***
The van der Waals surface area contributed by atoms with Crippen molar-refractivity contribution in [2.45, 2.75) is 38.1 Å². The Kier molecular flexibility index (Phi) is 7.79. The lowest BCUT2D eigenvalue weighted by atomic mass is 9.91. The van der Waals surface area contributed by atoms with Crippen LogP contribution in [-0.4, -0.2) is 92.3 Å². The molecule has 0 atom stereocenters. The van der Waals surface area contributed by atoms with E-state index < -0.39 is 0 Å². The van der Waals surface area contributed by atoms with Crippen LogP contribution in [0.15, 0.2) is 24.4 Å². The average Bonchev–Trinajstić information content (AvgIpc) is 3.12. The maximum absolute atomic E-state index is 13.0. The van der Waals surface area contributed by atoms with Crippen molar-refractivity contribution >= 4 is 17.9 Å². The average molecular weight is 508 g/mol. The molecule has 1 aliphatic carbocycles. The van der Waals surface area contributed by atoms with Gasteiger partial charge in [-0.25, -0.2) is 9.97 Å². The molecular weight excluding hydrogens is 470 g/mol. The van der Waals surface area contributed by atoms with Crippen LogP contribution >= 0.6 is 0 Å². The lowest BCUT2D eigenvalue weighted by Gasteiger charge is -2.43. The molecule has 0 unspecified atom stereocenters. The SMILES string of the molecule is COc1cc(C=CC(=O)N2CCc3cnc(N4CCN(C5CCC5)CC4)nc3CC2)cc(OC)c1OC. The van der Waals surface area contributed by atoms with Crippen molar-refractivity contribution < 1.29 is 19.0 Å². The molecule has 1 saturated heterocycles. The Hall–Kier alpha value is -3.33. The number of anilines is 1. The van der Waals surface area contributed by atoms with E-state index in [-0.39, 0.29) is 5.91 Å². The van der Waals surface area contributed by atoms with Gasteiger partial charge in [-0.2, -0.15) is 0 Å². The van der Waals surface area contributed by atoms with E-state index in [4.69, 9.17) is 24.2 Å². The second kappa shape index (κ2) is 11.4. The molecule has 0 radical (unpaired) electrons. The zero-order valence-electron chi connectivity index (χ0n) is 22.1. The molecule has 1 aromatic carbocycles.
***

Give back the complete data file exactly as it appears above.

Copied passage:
The van der Waals surface area contributed by atoms with Crippen molar-refractivity contribution in [2.45, 2.75) is 38.1 Å². The Kier molecular flexibility index (Phi) is 7.79. The lowest BCUT2D eigenvalue weighted by atomic mass is 9.91. The van der Waals surface area contributed by atoms with Crippen LogP contribution in [-0.4, -0.2) is 92.3 Å². The molecule has 0 atom stereocenters. The van der Waals surface area contributed by atoms with E-state index < -0.39 is 0 Å². The van der Waals surface area contributed by atoms with Crippen LogP contribution in [0.15, 0.2) is 24.4 Å². The average Bonchev–Trinajstić information content (AvgIpc) is 3.12. The maximum absolute atomic E-state index is 13.0. The van der Waals surface area contributed by atoms with Crippen molar-refractivity contribution >= 4 is 17.9 Å². The average molecular weight is 508 g/mol. The molecule has 1 aliphatic carbocycles. The van der Waals surface area contributed by atoms with Gasteiger partial charge in [-0.25, -0.2) is 9.97 Å². The molecular weight excluding hydrogens is 470 g/mol. The van der Waals surface area contributed by atoms with Crippen LogP contribution >= 0.6 is 0 Å². The lowest BCUT2D eigenvalue weighted by Gasteiger charge is -2.43. The molecule has 0 unspecified atom stereocenters. The SMILES string of the molecule is COc1cc(C=CC(=O)N2CCc3cnc(N4CCN(C5CCC5)CC4)nc3CC2)cc(OC)c1OC. The van der Waals surface area contributed by atoms with Crippen molar-refractivity contribution < 1.29 is 19.0 Å². The molecule has 1 saturated heterocycles. The Hall–Kier alpha value is -3.33. The number of anilines is 1. The van der Waals surface area contributed by atoms with E-state index in [-0.39, 0.29) is 5.91 Å². The van der Waals surface area contributed by atoms with Gasteiger partial charge in [-0.2, -0.15) is 0 Å². The van der Waals surface area contributed by atoms with E-state index in [4.69, 9.17) is 24.2 Å². The second kappa shape index (κ2) is 11.4. The molecule has 0 radical (unpaired) electrons. The zero-order valence-electron chi connectivity index (χ0n) is 22.1. The molecule has 1 aromatic carbocycles.